Observations from a sand box

Erin Lang - Senegal


December 13, 2010

…Okay, so maybe not an ACTUAL sand box, it’s more like my personal pile of sand, situated right in front of a cement house that was never completely built.  None the less, this sand mound is the only place where you will not be able to discover the town’s Toubaab, for it is where I come to get away from about everything.  This town is small, but as a teacher at an elementary school of eight hundred and a high school of three thousand, escaping even for thirty seconds is next to impossible.  Even when I leave my class door open for thirty seconds to run next door to grab a book, I am never suprised to find a goat munching on a book inside my library when I come back, or a student climbing on the counters or through the window left open as I stepped out.  And although I adore my friends and family here, it is only natural to need a few minutes a day to breathe without someone talking in my ear.  As I said before, this is extremely hard to find here.  So, in the minutes where the Toubaab Teacher is missing, you will probably find me hiding behind a little mountain of sand, where not even the goats can come to interrupt my thoughts.  I am writing this by hand in my hiding spot, finding it extremely comical and unique as a daily experience.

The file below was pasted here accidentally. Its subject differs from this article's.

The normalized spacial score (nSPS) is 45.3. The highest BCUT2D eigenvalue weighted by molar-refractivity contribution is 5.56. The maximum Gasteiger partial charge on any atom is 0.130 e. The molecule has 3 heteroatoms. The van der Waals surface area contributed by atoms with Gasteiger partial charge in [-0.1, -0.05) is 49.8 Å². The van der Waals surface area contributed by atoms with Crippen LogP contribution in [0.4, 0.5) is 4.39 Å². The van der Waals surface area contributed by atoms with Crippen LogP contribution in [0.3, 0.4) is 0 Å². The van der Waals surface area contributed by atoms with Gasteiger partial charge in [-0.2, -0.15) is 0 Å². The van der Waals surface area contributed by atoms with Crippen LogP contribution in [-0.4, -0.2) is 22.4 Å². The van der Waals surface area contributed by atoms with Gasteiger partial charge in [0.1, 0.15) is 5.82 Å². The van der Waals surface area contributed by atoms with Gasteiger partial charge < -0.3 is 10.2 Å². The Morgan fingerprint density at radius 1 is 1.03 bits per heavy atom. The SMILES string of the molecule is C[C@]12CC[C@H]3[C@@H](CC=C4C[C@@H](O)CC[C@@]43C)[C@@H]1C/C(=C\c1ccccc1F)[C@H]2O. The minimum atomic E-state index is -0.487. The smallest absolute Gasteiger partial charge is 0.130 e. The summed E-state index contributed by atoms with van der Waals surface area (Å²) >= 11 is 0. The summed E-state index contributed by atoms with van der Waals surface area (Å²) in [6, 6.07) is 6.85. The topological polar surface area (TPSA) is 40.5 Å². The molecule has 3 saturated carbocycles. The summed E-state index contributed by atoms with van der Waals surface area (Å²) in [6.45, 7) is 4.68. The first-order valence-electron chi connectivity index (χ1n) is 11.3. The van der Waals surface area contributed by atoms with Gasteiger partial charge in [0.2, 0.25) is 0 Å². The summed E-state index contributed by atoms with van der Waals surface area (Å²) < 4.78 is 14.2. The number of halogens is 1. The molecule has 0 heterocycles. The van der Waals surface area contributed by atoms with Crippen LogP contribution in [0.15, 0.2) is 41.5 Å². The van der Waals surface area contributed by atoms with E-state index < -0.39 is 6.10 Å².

I see so much from this spot that I don’t get to see normally.  To my left I observe three young boys wrestling and playing under a giant tree, shaded by the sun.  To my right, I see a field that continues on for miles.  The wind is heavy and the air is crisp but light, as the December cool starts to take way in the town of Sebikotane.  It’s abnormally magical here, even the butterflies come in numbers bigger than I ever have seen before.  I think that’s what I love t he most about this place; everything is beautiful, even as I am sitting and observing from my own, personal sand box.

Erin Lang